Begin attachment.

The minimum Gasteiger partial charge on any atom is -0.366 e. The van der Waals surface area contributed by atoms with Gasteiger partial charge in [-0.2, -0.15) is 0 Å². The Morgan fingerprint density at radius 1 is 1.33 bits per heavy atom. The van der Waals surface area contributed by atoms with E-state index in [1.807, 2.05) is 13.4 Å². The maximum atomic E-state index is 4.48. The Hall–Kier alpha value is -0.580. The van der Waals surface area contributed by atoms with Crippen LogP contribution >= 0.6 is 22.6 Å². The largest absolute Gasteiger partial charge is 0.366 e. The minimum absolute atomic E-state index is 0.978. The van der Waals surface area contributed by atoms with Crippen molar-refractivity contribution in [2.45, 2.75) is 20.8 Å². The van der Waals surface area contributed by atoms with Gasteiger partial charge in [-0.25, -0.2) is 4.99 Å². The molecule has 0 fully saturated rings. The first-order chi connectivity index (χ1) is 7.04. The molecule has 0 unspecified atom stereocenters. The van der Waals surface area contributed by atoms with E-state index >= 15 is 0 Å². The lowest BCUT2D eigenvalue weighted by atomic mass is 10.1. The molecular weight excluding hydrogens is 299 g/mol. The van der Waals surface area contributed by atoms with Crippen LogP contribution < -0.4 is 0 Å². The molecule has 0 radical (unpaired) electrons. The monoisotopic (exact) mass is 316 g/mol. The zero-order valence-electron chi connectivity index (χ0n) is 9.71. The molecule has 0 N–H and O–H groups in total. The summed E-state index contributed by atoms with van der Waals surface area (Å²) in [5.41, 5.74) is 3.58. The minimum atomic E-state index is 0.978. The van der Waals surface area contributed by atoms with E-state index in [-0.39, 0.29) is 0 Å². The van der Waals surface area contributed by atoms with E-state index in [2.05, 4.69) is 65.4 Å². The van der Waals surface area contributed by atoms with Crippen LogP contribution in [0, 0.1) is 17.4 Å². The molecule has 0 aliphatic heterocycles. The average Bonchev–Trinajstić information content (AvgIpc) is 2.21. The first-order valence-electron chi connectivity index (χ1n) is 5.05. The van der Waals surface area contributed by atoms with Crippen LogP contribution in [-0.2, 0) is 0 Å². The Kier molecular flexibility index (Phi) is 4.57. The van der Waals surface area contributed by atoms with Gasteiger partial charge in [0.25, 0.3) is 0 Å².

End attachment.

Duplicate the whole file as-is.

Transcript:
The minimum Gasteiger partial charge on any atom is -0.366 e. The van der Waals surface area contributed by atoms with Gasteiger partial charge in [-0.2, -0.15) is 0 Å². The Morgan fingerprint density at radius 1 is 1.33 bits per heavy atom. The van der Waals surface area contributed by atoms with E-state index in [1.807, 2.05) is 13.4 Å². The maximum atomic E-state index is 4.48. The Hall–Kier alpha value is -0.580. The van der Waals surface area contributed by atoms with Crippen LogP contribution >= 0.6 is 22.6 Å². The largest absolute Gasteiger partial charge is 0.366 e. The minimum absolute atomic E-state index is 0.978. The van der Waals surface area contributed by atoms with Crippen molar-refractivity contribution in [2.45, 2.75) is 20.8 Å². The van der Waals surface area contributed by atoms with Gasteiger partial charge in [-0.25, -0.2) is 4.99 Å². The molecule has 0 fully saturated rings. The first-order chi connectivity index (χ1) is 7.04. The molecule has 0 unspecified atom stereocenters. The van der Waals surface area contributed by atoms with E-state index >= 15 is 0 Å². The lowest BCUT2D eigenvalue weighted by atomic mass is 10.1. The molecular weight excluding hydrogens is 299 g/mol. The van der Waals surface area contributed by atoms with Crippen LogP contribution < -0.4 is 0 Å². The molecule has 0 radical (unpaired) electrons. The monoisotopic (exact) mass is 316 g/mol. The zero-order valence-electron chi connectivity index (χ0n) is 9.71. The molecule has 0 N–H and O–H groups in total. The summed E-state index contributed by atoms with van der Waals surface area (Å²) in [5.41, 5.74) is 3.58. The minimum atomic E-state index is 0.978. The van der Waals surface area contributed by atoms with E-state index in [-0.39, 0.29) is 0 Å². The van der Waals surface area contributed by atoms with E-state index in [2.05, 4.69) is 65.4 Å². The van der Waals surface area contributed by atoms with Crippen LogP contribution in [0, 0.1) is 17.4 Å². The molecule has 0 aliphatic heterocycles. The average Bonchev–Trinajstić information content (AvgIpc) is 2.21. The first-order valence-electron chi connectivity index (χ1n) is 5.05. The van der Waals surface area contributed by atoms with Crippen LogP contribution in [-0.2, 0) is 0 Å². The Kier molecular flexibility index (Phi) is 4.57. The van der Waals surface area contributed by atoms with Gasteiger partial charge in [0.25, 0.3) is 0 Å².